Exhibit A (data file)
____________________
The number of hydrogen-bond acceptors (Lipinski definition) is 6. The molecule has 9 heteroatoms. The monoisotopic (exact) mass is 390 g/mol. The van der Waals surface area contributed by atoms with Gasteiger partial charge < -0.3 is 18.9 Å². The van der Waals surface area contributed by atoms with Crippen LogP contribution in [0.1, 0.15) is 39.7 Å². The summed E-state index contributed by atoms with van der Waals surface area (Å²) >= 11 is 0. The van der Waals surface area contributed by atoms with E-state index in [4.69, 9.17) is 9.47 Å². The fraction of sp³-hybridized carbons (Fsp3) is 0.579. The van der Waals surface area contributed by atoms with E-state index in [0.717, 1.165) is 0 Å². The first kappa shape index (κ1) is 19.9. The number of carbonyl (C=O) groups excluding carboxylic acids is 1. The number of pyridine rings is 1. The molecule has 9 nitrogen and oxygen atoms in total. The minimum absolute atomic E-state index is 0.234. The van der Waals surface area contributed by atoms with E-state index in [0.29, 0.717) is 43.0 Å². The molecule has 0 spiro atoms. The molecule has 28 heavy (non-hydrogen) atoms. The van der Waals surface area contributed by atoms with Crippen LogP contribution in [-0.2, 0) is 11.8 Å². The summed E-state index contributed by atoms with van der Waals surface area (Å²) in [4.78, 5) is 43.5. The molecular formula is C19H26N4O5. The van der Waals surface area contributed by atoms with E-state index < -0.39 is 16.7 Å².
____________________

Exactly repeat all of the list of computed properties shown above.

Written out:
The number of hydrogen-bond acceptors (Lipinski definition) is 6. The molecule has 9 heteroatoms. The monoisotopic (exact) mass is 390 g/mol. The van der Waals surface area contributed by atoms with Gasteiger partial charge < -0.3 is 18.9 Å². The van der Waals surface area contributed by atoms with Crippen LogP contribution in [0.1, 0.15) is 39.7 Å². The summed E-state index contributed by atoms with van der Waals surface area (Å²) >= 11 is 0. The van der Waals surface area contributed by atoms with E-state index in [4.69, 9.17) is 9.47 Å². The fraction of sp³-hybridized carbons (Fsp3) is 0.579. The van der Waals surface area contributed by atoms with E-state index in [0.717, 1.165) is 0 Å². The first kappa shape index (κ1) is 19.9. The number of carbonyl (C=O) groups excluding carboxylic acids is 1. The number of pyridine rings is 1. The molecule has 9 nitrogen and oxygen atoms in total. The minimum absolute atomic E-state index is 0.234. The van der Waals surface area contributed by atoms with E-state index in [0.29, 0.717) is 43.0 Å². The molecule has 0 spiro atoms. The molecule has 28 heavy (non-hydrogen) atoms. The van der Waals surface area contributed by atoms with Crippen LogP contribution in [-0.2, 0) is 11.8 Å². The summed E-state index contributed by atoms with van der Waals surface area (Å²) in [4.78, 5) is 43.5. The molecular formula is C19H26N4O5. The van der Waals surface area contributed by atoms with E-state index < -0.39 is 16.7 Å².